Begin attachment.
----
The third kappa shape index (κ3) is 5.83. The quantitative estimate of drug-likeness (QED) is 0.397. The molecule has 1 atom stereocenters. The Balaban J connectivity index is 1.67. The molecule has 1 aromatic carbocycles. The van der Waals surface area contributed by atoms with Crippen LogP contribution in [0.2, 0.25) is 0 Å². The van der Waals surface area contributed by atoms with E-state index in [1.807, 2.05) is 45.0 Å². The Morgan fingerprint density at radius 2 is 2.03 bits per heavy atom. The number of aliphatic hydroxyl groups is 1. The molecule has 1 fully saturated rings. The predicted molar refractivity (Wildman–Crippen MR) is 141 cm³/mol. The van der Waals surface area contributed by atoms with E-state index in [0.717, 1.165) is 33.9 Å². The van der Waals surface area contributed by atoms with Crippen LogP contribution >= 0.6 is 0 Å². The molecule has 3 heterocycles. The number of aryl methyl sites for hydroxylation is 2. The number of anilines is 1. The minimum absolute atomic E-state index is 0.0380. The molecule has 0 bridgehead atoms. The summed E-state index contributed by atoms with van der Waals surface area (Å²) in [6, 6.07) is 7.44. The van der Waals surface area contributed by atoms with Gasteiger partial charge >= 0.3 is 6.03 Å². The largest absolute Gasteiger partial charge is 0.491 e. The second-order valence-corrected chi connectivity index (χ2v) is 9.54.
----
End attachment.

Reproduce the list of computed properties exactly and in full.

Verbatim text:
The third kappa shape index (κ3) is 5.83. The quantitative estimate of drug-likeness (QED) is 0.397. The molecule has 1 atom stereocenters. The Balaban J connectivity index is 1.67. The molecule has 1 aromatic carbocycles. The van der Waals surface area contributed by atoms with Crippen LogP contribution in [0.2, 0.25) is 0 Å². The van der Waals surface area contributed by atoms with E-state index in [1.807, 2.05) is 45.0 Å². The Morgan fingerprint density at radius 2 is 2.03 bits per heavy atom. The number of aliphatic hydroxyl groups is 1. The molecule has 1 fully saturated rings. The predicted molar refractivity (Wildman–Crippen MR) is 141 cm³/mol. The van der Waals surface area contributed by atoms with E-state index in [0.717, 1.165) is 33.9 Å². The van der Waals surface area contributed by atoms with Crippen LogP contribution >= 0.6 is 0 Å². The molecule has 3 heterocycles. The number of aryl methyl sites for hydroxylation is 2. The number of anilines is 1. The minimum absolute atomic E-state index is 0.0380. The molecule has 0 bridgehead atoms. The summed E-state index contributed by atoms with van der Waals surface area (Å²) in [6, 6.07) is 7.44. The van der Waals surface area contributed by atoms with Gasteiger partial charge >= 0.3 is 6.03 Å². The largest absolute Gasteiger partial charge is 0.491 e. The second-order valence-corrected chi connectivity index (χ2v) is 9.54.